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Issues from a new "flat" roof install

Hope I do a good job explaining myself here:

Early last week we had a new roof installed. The front portion of the house is your typical pitched roof (shingles) but the back portion of the house, which is a new addition (prior owners added on), required a "flat" roof system. The "newer" addition enabled prior owners to move a kitchen back there as well as a larger family room. So the flat roof system is above the kitchen and family room.

I believe the contractor employed a torch down roofing system for the "flat roof". I cannot confirm if he used modified bitumen. I just know that when I watched a bit of the process, it appeared to be the torch down method.

Everything seemed to go great and the pitched roof looks awesome but the flat roof is rather...unsightly. Fortunately, it can't be seen from my backyard. Problem now is, during the day (when it's hot) the kitchen smells pretty badly of what I think is a tar-type smell. Not sure what the smell is but it smells like the stuff they torched down. While the kitchen smells awful there is absolutely no odor in the family room, yet both rooms have the flat roof above it.

The kitchen also has two skylights and my theory is that the odor is seeping in through the skylights.
What do you guys think?

To make matters worse, if I turn on the central air, (only the front portion of the house has central so the kitchen and family room do not. When we remodel the kitchen and family room the plan is to put in mini-split system) the kitchen no longer smells but the air conditioned part of the home now begins to reek. I theorized that when the central is turned in, the hotter air from the kitchen (which smells badly) seeps into the living room.

How plausible does this sound to you guys? I'm generally pretty clueless about this whole thing and somewhat discouraged. I just paid for central air to be installed and then two weeks later had a new roof installed only to find that the flat portion of the roof stinks up the kitchen and turning on the new central air moves the stink to another room. Hope you guys can either validate or invalidate my theories and provide some guidance on how to resolve these issues.

Thank you

Asked by Alex C
Posted Mon, 07/07/2014 - 14:53
Edited Mon, 07/07/2014 - 15:12

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5 Answers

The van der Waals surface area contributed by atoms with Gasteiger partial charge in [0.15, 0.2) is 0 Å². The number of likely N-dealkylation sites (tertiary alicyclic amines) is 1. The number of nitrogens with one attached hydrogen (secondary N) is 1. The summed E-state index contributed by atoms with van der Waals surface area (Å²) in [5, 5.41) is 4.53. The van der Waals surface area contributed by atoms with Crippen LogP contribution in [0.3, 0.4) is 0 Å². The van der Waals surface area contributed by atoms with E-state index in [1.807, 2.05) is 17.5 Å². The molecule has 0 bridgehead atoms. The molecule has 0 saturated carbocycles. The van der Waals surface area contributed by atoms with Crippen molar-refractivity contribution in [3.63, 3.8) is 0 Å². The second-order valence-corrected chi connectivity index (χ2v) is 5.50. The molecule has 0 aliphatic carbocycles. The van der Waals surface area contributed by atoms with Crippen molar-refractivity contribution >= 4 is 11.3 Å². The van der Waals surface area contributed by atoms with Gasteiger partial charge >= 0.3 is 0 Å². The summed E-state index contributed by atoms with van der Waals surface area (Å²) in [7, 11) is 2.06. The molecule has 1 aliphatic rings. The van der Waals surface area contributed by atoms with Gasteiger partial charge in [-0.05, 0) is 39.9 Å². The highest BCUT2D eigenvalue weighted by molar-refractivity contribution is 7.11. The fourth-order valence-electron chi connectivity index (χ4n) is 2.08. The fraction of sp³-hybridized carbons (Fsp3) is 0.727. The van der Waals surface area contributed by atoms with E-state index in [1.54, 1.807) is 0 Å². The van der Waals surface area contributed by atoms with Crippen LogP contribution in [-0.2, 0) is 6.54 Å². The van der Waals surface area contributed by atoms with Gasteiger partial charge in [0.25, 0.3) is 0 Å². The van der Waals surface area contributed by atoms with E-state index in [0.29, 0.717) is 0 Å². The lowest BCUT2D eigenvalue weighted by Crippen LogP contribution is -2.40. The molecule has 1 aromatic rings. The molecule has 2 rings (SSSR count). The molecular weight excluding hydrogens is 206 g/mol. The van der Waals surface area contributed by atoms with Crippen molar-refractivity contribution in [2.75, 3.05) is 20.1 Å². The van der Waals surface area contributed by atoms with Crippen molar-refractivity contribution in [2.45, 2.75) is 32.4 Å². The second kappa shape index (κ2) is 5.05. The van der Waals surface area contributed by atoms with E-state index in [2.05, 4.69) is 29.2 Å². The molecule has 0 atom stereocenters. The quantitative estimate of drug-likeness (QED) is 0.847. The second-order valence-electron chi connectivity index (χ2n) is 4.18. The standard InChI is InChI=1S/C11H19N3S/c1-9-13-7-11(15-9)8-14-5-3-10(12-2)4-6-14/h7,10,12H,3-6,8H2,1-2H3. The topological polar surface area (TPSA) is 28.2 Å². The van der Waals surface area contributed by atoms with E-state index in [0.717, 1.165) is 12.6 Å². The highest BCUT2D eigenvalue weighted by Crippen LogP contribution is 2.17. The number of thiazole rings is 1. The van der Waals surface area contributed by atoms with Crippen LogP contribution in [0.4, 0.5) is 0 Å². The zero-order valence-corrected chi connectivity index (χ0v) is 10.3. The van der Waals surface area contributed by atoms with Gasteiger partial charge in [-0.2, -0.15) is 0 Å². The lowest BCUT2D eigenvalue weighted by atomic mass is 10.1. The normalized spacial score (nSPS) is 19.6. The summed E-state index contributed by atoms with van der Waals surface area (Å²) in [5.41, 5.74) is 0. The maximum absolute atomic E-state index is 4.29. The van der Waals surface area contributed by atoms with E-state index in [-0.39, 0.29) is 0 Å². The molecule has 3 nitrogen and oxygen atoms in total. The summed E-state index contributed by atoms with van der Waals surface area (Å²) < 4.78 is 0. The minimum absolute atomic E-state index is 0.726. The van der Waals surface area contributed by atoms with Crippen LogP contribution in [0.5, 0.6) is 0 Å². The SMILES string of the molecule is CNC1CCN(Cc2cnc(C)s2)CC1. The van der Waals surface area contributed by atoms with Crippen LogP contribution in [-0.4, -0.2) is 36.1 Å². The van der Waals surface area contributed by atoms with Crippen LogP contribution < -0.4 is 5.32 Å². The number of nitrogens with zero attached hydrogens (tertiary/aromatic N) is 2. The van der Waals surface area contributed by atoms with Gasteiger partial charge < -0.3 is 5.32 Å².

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1.
Helpful? 1

Alex,
A site visit might prove instructive.

One possibility is that operation of the range hood exhaust fan in the kitchen is depressurizing that room, and is drawing makeup air from a smelly source.

Another possibility is that a ventilation system has a "fresh" air intake opening near the new roof.

This situation calls for good old-fashioned detective work. The key questions are:

1. Is the forced-air system balanced or unbalanced?

2. Is the smell better or worse when certain exhaust fans are turned on?

3. Which rooms are pressurized, and which rooms are depressurized, when the smell is worst?

4. Are there any air pathways that originate above the roofing?

Answered by Martin Holladay, GBA Advisor
Posted Mon, 07/07/2014 - 15:18

2.
Helpful? 0

Hi Martin,

Thank you for your response.

1) How do I determine if the forced air system is balanced or unbalanced? Also, by "forced air system" are you referring to my central air unit?

2) If nothing is turned on, the house smells as it normally does. But the kitchen smells like the new flat roof.

3) The smell moves. If the central air is on, the front portion of the house smells like the flat roof but the kitchen has no odor. If the central air is OFF, only the kitchen smells like flat roof. Every other room in the house smells completely normal when central air is OFF.

4) Air pathways above the roofing? I do not know. Above the kitchen and the family room is flat roofing. The family room there is NO smell. The kitchen smells like new flat roof and I believe it's coming from the skylights.

Answered by Alex C
Posted Mon, 07/07/2014 - 15:24

3.
Helpful? 1

Alex,
You probably need to hire a home performance contractor who is familiar with diagnostics and who owns a blower door and a Duct Blaster. Look for a home energy rater who is certified by RESNET or BPI.

A technician with a blower door, a Duct Blaster, and a flow hood can perform all kinds of tests, and will be able to determine if your forced air system (used for a central air conditioner, or space heating, or both) is balanced or unbalanced.

It's possible that there is an air leak near your skylight that pulls exterior air heated by the sun into your kitchen when the kitchen is depressurized. But I'm just guessing.

Answered by Martin Holladay, GBA Advisor
Posted Mon, 07/07/2014 - 15:50

4.
Helpful? 0

Martin, are you referring to an energy audit or something else?

Answered by Alex C
Posted Mon, 07/07/2014 - 16:00

5.
Helpful? 1

Alex,
This might be the same type of contractor who performs energy audits. But in your case, you are looking for something other than an audit. You are looking for an explanation for your smell.

Answered by Martin Holladay, GBA Advisor
Posted Mon, 07/07/2014 - 16:03

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